The Texas Rangers are in a bit of a jam, and Ian Kinsler just made the situation worse.

With Elvis Andrus, Kinsler and highly-regarded prospect Jurickson Profar all worthy of starting spots on the Rangers’ 2013 opening day lineup, they assumed that Kinsler would be flexible and move to first base in order to free up space for Profar.

Earlier in the offseason, Kinsler said he’d do what the team needs him to do. That is, until he recently expressed that he’d like to play second base.

Kinsler spoke to Richard Durrett of ESPN Dallas, saying “second base is where I want to play and I still feel I have a lot to give this team in that position. It’s nice that I’m at a position where I think I’ll help us win.”

So, Texas now has two spots for three players, which obviously won’t work out. Andrus seems to be the one “lock” to start. Kinsler and Profar, meanwhile, seem to be the question marks.

Profar could begin the season in the minors, which would be a waste, but would also buy time for the Rangers to create a plan. Or, Kinsler could again be bribed into playing first base so that Profar could stay with the big team. Obviously, the Rangers would prefer the latter, if they had a choice.

Or… why not trade Andrus?

There hasn’t been a shortage of interest for the 24-year-old shortstop. A few weeks ago, the Arizona Diamondbacks were willing to flip Justin Upton for Andrus. But that was before they acquired Didi Gregorius.

Andrus, a two-time All-Star, is arguably one of the better fielding shortstops in baseball. His 8.8 UZR in 2012 ranked fifth amongst qualified shortstops, and his range is seemingly unlimited. He’s also shown consistency with the glove, as he’s ranked in the top-10 in UZR (28) and defensive runs saved (plus-23) since he broke into the league in 2009.

Part of the reason Andrus is so highly coveted amongst general managers, is because he simply plays shortstop. The position is slim in terms of talent these days, and when a good one comes along, he usually gets locked up.

Well, the Rangers just happen to be a bit more fortunate than other teams because they have not one, but two cornerstone shortstops in Andrus and Profar. For Nolan Ryan and his crew, it’s just a matter of deciding which one they’re better off with for the foreseeable future.

The process of determining which one is better is easier said than done, though. Profar’s upside is unavoidable, but Andrus has already proven himself as a fine shortstop and a capable hitter. That’s the thing, though—Profar may shred Andrus’ capable label when it’s all said and done.

Andrus is consistent with the bat, but he’s nothing special either. This past season he had an OPS of .727, and had an elevated strikeout rate of 13.5 percent along with a lowered walk rate of only eight percent. I wouldn’t exactly call those figures appealing, especially in the context that he’s a leadoff hitter.

Andrus does offer a considerable amount of speed on the base paths (10th in MLB in stolen bases since 2009) too, but Profar may, and seemingly is the choice to be the better hitter of the two. If that verdict is accurate, Andrus’ other skills wouldn’t be able to compensate.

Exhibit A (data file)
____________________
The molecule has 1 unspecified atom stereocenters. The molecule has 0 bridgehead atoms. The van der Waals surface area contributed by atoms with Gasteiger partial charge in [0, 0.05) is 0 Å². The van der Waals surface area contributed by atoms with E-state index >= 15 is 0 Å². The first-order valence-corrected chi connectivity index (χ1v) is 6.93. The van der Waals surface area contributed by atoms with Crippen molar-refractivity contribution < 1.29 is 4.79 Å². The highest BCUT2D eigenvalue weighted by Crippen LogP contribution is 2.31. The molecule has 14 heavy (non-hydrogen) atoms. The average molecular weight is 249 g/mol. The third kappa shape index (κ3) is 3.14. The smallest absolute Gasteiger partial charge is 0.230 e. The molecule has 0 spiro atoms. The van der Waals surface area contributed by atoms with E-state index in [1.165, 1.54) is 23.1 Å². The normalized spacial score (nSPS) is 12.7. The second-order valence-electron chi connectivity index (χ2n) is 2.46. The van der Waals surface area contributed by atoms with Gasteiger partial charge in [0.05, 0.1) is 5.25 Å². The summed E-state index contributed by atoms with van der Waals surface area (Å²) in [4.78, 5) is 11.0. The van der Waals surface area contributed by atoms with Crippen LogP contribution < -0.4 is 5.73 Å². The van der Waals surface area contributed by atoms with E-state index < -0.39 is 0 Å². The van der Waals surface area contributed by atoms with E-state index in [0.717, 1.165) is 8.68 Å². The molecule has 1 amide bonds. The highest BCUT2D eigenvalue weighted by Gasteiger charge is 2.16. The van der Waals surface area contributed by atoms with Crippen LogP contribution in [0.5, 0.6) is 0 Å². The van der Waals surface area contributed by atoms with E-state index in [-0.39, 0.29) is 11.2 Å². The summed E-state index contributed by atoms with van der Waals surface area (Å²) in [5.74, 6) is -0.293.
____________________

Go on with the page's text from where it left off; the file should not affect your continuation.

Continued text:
So, Andrus’ average hitting may prevent him from ever becoming a Troy Tulowitzki-esque shortstop. However, the Rangers could trade him while his value and potential are still high.

See, teams still believe that Andrus could become an elite hitter, which he could, but there isn’t a lot going for that prediction. And with Kinsler putting a line in the sand that he prefers to play second base, they may have to move Andrus anyway.

There are a ton of appealing attributes about Andrus that teams crave, and a few glaring caveats. But, probably his most appealing attribute is his flexible contract. He’s only owed just slightly more $11 million total over the next two years before he came opt to become a free agent. Andrus is a Scott Boras client, but Boras can’t interfere with his contract until 2015 rolls around.

By trading Andrus, perhaps the Rangers could fetch the righty-hitting bat they’ve been searching for all offseason. They’ve quietly slowed their pursuit of Upton, a player who they’ve showed interest in during the winter meetings. They may be willing to re-engage if Andrus is brought back into discussions.

Although, Andrus no longer seems to intrigue the D-Backs. Given that they’ve presumably acquired their shortstop for the future, I wouldn’t blame them, especially if they’ve done their homework on the Rangers’ shortstop.

Elsewhere, Andrus surely wouldn’t fetch them Giancarlo Stanton alone. To acquire the Marlins’ slugger, Profar would certainly have to be included. So, speculation here will remain speculation until a legitimate deal surfaces.

Finding a trading partner won’t be too strenuous, though. The Rangers will just have to fully commit to trading their young shortstop, then the line of suitors will emerge because he would officially be on the block. It’s not like he will demand a huge sum in return, but it wouldn’t be shabby either.

However, Texas should seek out a trade. Andrus certainly has offensive upside, but upside doesn’t always pan out. If Andrus does thrive somewhere else, well, they let one go. But chances are, Andrus will never be much more than a great defensive shortstop will a middling bat. Right now, however, teams would only be intrigued by his upside, and the Rangers could capitalize on that.